So, in 2.5-3 years, I would like to relocate to Los Angeles — my birthplace, for better or worse — and give screenwriting a try. I know, I know, you can’t just move to LA and create the script for “New Girl” or some other incredible sitcom, but I’m willing to start from scratch and work my way up again, and the good news is I won’t be too old to take a big leap at that point. I’m not far away from hitting a ceiling in the print/online media world, and though I’d like to continue writing books, I also want to give this a shot once I’ve had enough of New York City. I will always have my blog, and I can always freelance. Writing for the internet forever, though, just doesn’t appeal to me.

Besides, if I go to California, I’ll be able to see my nephews, nieces, and immediate family more frequently. It’s bad enough that I only visit them once or twice a year, but if I return before they’re 10 or 11, I will get to spend time with them before their sullen teenage years, when they’ll be just way too cool to converse with a dork like me.

Screaming with Sawyer
Screaming with Sawyer

Sawyer and Laura

They hijacked my phone!
They hijacked my phone!

This isn’t what 7-year-old me anticipated when I declared writing my lifelong passion. I wanted to be in print, not on an eye-straining laptop screen. I wanted to be the subject of Letters to the Editor, not troll rants and Twitter outbursts. I wanted to spend my days reading books and writing in diaries, not forcing myself to stay off social media, which consistently puts me in a sour mood.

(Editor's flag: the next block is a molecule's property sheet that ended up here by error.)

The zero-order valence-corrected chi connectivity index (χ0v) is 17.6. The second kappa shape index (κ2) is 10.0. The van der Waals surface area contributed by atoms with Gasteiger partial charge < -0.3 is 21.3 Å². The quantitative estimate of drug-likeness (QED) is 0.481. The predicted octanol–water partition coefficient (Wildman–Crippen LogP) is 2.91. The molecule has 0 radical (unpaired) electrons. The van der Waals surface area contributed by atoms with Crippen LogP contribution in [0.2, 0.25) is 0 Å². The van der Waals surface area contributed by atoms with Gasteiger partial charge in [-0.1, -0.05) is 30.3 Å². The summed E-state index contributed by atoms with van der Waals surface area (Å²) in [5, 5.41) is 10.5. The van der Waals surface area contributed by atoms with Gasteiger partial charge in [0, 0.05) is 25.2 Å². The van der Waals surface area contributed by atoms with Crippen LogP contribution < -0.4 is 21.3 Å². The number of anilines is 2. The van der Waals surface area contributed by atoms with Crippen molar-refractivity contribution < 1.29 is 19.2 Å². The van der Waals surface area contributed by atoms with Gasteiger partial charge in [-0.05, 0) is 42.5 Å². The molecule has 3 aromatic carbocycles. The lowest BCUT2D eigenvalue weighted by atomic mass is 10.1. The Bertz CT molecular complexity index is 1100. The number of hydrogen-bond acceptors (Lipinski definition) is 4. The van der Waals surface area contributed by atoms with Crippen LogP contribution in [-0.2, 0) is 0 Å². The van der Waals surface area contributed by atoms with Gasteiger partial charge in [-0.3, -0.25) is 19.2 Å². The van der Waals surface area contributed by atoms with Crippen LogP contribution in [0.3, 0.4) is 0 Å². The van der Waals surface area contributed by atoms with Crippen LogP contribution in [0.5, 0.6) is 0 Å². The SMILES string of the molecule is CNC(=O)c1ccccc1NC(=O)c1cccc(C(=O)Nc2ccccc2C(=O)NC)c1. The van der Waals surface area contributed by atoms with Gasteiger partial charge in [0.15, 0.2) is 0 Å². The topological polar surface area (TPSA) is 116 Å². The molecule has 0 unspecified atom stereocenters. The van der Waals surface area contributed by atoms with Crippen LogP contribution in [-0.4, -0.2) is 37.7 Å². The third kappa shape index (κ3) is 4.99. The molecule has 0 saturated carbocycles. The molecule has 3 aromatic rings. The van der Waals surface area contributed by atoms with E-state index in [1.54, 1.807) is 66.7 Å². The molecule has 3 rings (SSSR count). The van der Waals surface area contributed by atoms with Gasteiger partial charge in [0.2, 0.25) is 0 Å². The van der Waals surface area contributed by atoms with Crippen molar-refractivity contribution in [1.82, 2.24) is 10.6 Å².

I will never, ever stop writing, but when I hit 27 or 28, I’d like to approach it differently, as I’ve been doing the journaling thing for, I don’t know, 18 years now (in blog and notebook form). I’ve experienced print and online writing, and believe me when I say the latter gets old really fast, if anything because it doesn’t give readers the same thrill and sense of mystery as opening up a fresh newspaper or book. So this is my new long-term goal. Who knows if it’ll pan out, but at least I’ve established what’s ultimately important to me and that I need a change of scenery soon. What do you make of this? Let me know in the comments.


7 thoughts on “What I’ve learned from the loneliest long weekend ever

  1. Do what feels right.

    Also, if you haven’t already seen this, I’d recommend you watch it, and/or write about it. It’s heart wrenching.

    I’m mainly mentioning the above, very off-topic statement because your profile at PolicyMic says something about you being interested in bullying prevention and things like that.

    But, to get back on topic, don’t put off what you really want. Family is important. Cherish them. Also, get a Masters or a Ph.D or something. In this day in age, I feel like it’s hard to do much with just a Bachelors. Although you seem to have done quite a lot, (sorry, I’m assuming that you have only a bachelors).

  2. Laura,
    I like this posting. I see something familiar from your story — doing what you like but what you like does not bring in enough to live comfortably. My son is one year younger than you are. He told me most of his friends who don’t have some technical skills or who pursue humanities end up working at some irrelevant job and have to work extra hours to make ends meet. By the end of the day, they are so exhausted that they don’t have the time and energe to do what they truly enjoy.

    From this, I would say there are two things one must have in order to do what one likes: money and time.